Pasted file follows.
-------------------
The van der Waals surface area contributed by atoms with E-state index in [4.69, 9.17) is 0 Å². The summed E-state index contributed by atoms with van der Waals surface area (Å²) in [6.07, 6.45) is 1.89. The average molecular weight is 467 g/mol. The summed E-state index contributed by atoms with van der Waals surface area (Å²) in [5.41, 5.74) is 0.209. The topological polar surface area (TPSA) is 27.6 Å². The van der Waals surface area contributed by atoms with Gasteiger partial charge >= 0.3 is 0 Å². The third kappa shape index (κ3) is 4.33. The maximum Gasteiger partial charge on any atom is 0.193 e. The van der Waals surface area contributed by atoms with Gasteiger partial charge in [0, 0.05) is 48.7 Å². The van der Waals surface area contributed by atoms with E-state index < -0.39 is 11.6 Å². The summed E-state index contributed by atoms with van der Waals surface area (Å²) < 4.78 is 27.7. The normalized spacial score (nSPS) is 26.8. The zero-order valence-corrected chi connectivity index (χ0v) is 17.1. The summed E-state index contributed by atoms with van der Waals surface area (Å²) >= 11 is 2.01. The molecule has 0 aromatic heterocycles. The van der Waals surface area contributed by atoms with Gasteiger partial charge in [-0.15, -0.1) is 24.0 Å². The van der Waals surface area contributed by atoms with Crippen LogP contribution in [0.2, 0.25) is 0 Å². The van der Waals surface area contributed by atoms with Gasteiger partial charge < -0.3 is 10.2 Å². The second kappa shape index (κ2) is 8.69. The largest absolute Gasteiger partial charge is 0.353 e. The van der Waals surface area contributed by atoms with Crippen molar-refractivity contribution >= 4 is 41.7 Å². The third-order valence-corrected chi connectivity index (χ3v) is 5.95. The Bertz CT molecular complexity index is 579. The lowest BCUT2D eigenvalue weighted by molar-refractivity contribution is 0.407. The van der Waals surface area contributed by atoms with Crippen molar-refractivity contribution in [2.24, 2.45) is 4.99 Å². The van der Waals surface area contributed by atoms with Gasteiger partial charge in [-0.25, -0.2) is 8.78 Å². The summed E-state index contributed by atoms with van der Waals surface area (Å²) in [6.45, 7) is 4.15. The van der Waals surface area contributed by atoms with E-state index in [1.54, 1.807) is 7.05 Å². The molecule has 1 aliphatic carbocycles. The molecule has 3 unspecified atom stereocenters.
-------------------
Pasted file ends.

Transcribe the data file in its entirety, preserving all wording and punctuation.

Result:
The van der Waals surface area contributed by atoms with E-state index in [4.69, 9.17) is 0 Å². The summed E-state index contributed by atoms with van der Waals surface area (Å²) in [6.07, 6.45) is 1.89. The average molecular weight is 467 g/mol. The summed E-state index contributed by atoms with van der Waals surface area (Å²) in [5.41, 5.74) is 0.209. The topological polar surface area (TPSA) is 27.6 Å². The van der Waals surface area contributed by atoms with Gasteiger partial charge >= 0.3 is 0 Å². The third kappa shape index (κ3) is 4.33. The maximum Gasteiger partial charge on any atom is 0.193 e. The van der Waals surface area contributed by atoms with Gasteiger partial charge in [0, 0.05) is 48.7 Å². The van der Waals surface area contributed by atoms with E-state index < -0.39 is 11.6 Å². The summed E-state index contributed by atoms with van der Waals surface area (Å²) < 4.78 is 27.7. The normalized spacial score (nSPS) is 26.8. The zero-order valence-corrected chi connectivity index (χ0v) is 17.1. The summed E-state index contributed by atoms with van der Waals surface area (Å²) >= 11 is 2.01. The molecule has 0 aromatic heterocycles. The van der Waals surface area contributed by atoms with Gasteiger partial charge in [-0.15, -0.1) is 24.0 Å². The van der Waals surface area contributed by atoms with Crippen LogP contribution in [0.2, 0.25) is 0 Å². The van der Waals surface area contributed by atoms with Gasteiger partial charge < -0.3 is 10.2 Å². The second kappa shape index (κ2) is 8.69. The largest absolute Gasteiger partial charge is 0.353 e. The van der Waals surface area contributed by atoms with Crippen molar-refractivity contribution >= 4 is 41.7 Å². The third-order valence-corrected chi connectivity index (χ3v) is 5.95. The Bertz CT molecular complexity index is 579. The lowest BCUT2D eigenvalue weighted by molar-refractivity contribution is 0.407. The van der Waals surface area contributed by atoms with Crippen molar-refractivity contribution in [2.24, 2.45) is 4.99 Å². The van der Waals surface area contributed by atoms with Gasteiger partial charge in [-0.25, -0.2) is 8.78 Å². The summed E-state index contributed by atoms with van der Waals surface area (Å²) in [6.45, 7) is 4.15. The van der Waals surface area contributed by atoms with E-state index in [1.54, 1.807) is 7.05 Å². The molecule has 1 aliphatic carbocycles. The molecule has 3 unspecified atom stereocenters.